EDF Climate Corps names 2012 members: Facebook, Boeing, AT&T and more
<p>The EDF Climate Corps started five years ago as a good idea, and now has fellows working in scores of corporations.</p>
If Facebook were a country, it would be the third largest in the world. With over 900 million users, the social media site now has a market valuation of $104 billion – all because of a clever idea conceived in a college dorm room six years ago.
A good idea taken to scale can be surprisingly powerful. The Environmental Defense Fund’s (EDF) Climate Corps is just that. Each year since 2008, EDF has placed specially trained MBA and MPA students in companies, cities and other public entities -- to develop customized energy efficiency investment plans that cut costs and emissions. To date, this program has identified $1 billion in energy savings, enough to power 100,000 homes each year and avoid the emissions of 200,000 cars.
EDF Climate Corps started five years ago as a good idea, with just seven fellows working in Bay Area companies. When these fellows found $35 million in energy savings, EDF realized we had a powerful model that we could both scale nationally and extend into other sectors.
And now, we’re announcing the 2012 EDF Climate Corps fellows and the 88 organizations – including Facebook – where they will be working to bring energy efficiency to scale. With this class, we will have trained and embedded 285 fellows in 186 organizations. And the power and versatility of this good idea keeps surprising us.
Delivering results across sectors
The EDF Climate Corps model has proven successful across the public, private, and nonprofit sectors. This year we’ve got a more diverse group of host organizations than ever, with tech giants Google and Facebook, industrial companies Caterpillar and Cummins, public school systems in Boston, Chicago and Houston, city governments in Dallas and New Orleans, and even the America’s Cup sailing race.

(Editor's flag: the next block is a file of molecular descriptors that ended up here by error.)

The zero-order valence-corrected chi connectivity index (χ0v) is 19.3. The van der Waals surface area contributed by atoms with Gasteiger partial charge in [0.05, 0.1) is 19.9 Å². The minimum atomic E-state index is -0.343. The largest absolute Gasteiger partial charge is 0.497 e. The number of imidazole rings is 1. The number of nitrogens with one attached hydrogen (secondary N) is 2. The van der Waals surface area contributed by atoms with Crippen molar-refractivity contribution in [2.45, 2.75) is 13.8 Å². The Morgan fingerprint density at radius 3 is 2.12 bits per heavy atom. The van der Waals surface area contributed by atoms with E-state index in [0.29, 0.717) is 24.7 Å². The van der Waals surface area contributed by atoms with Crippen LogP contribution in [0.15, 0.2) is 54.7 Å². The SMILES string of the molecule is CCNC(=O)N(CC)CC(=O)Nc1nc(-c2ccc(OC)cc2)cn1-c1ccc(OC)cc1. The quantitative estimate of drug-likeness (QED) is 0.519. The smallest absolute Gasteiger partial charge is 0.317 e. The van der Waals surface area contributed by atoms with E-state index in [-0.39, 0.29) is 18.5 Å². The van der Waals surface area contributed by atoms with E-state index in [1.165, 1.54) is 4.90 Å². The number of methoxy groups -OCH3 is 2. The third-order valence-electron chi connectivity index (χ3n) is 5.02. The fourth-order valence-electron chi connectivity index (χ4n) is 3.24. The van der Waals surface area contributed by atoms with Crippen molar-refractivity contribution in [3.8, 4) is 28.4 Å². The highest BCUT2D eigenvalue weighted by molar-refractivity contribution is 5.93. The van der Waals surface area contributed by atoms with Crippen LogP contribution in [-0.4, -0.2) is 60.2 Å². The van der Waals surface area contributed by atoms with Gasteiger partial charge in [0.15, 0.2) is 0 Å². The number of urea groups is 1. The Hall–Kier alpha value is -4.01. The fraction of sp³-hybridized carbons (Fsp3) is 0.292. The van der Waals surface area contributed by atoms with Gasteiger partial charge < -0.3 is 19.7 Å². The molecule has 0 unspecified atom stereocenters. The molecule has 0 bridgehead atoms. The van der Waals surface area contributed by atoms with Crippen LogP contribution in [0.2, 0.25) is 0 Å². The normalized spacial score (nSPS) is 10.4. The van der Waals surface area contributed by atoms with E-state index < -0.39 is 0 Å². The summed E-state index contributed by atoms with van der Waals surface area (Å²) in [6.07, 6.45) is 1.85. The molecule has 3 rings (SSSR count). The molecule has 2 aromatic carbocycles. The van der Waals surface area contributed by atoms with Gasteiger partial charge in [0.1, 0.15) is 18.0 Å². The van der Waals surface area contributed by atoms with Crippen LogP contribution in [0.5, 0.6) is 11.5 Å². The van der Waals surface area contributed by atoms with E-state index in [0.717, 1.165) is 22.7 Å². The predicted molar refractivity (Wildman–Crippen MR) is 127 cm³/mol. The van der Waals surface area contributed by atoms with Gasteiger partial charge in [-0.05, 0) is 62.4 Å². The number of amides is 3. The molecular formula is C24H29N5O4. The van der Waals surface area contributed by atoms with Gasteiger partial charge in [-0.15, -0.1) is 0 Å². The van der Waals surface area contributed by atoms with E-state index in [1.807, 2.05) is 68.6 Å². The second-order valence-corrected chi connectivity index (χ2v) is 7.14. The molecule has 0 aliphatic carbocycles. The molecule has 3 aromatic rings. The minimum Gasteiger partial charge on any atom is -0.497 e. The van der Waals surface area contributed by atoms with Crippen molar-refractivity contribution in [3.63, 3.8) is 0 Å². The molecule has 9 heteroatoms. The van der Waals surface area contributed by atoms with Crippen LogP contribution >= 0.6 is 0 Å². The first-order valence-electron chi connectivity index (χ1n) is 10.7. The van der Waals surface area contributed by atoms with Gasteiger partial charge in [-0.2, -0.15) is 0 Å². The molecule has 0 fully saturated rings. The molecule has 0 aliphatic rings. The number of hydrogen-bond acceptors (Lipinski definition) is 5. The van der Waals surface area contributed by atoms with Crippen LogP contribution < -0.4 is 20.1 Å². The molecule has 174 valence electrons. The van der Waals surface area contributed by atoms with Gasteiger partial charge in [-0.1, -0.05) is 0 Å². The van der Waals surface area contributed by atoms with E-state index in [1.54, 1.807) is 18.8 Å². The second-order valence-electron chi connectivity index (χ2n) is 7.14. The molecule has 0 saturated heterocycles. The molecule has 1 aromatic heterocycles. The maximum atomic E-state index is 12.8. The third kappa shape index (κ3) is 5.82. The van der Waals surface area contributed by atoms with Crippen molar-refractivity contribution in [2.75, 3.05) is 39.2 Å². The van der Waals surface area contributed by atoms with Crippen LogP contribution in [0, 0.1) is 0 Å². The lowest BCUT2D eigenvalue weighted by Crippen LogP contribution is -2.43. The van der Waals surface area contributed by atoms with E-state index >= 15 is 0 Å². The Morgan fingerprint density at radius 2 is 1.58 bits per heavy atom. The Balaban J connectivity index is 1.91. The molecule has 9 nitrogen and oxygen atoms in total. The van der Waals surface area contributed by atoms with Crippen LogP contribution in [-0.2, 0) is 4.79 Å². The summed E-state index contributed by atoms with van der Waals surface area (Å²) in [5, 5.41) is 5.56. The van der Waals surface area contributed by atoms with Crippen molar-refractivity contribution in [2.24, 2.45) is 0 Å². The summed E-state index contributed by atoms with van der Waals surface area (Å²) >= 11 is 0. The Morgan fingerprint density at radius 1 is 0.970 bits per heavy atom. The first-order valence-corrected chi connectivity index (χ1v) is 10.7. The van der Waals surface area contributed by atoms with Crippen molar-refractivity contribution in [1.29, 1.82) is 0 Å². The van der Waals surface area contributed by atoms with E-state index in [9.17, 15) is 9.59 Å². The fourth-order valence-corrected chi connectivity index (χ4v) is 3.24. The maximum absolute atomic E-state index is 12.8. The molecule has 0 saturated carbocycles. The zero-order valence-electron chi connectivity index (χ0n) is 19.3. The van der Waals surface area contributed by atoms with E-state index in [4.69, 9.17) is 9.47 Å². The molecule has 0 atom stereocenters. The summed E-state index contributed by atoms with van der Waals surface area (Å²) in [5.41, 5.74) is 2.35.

Engaging human capital
When we started EDF Climate Corps, it was all about technology – lighting, climate control systems and office equipment. Now, more and more organizations are tasking their fellows with developing employee engagement campaigns – organizing office green teams and challenging employees to take charge of reducing their energy use. This is consistent with the trend we see of looking beyond the low-hanging fruit to the organizational changes that can deliver systemic and lasting reductions in energy use and greenhouse gas emissions.
Building the movement for energy efficiency
A growing number of national and place-based initiatives have emerged to capture the huge economic and environmental benefits of energy efficiency. We’re seeing increasing overlap between these programs — including the DOE’s Better Buildings Challenge, the C40 Cities, and the Seattle 2030 and Cleveland 2030 districts, and EDF Climate Corps. By identifying immediate and cost-effective ways to cut energy use and greenhouse gas emissions, Climate Corps puts organizations on the fast track to meeting their commitments under these programs.
One thing hasn’t changed in the last five years: EDF Climate Corps delivers real results for the climate and the bottom line. The program works well regardless of where an organization is on its energy efficiency journey. For hosts that already have a robust energy management program, EDF Climate Corps fellows provide skilled hands and a laser focus on efficiency that gets projects over the goal line. For others, the fellow is there to get the ball rolling: identifying quick wins and building momentum for further progress.
Happy fifth birthday, EDF Climate Corps! Stay tuned to our blog all summer, where fellows, host organizations and EDF staff will report out on the good ideas they have this summer and the surprises that are sure to accompany them.
[Eds. Note: This article was reprinted with permission from EDF]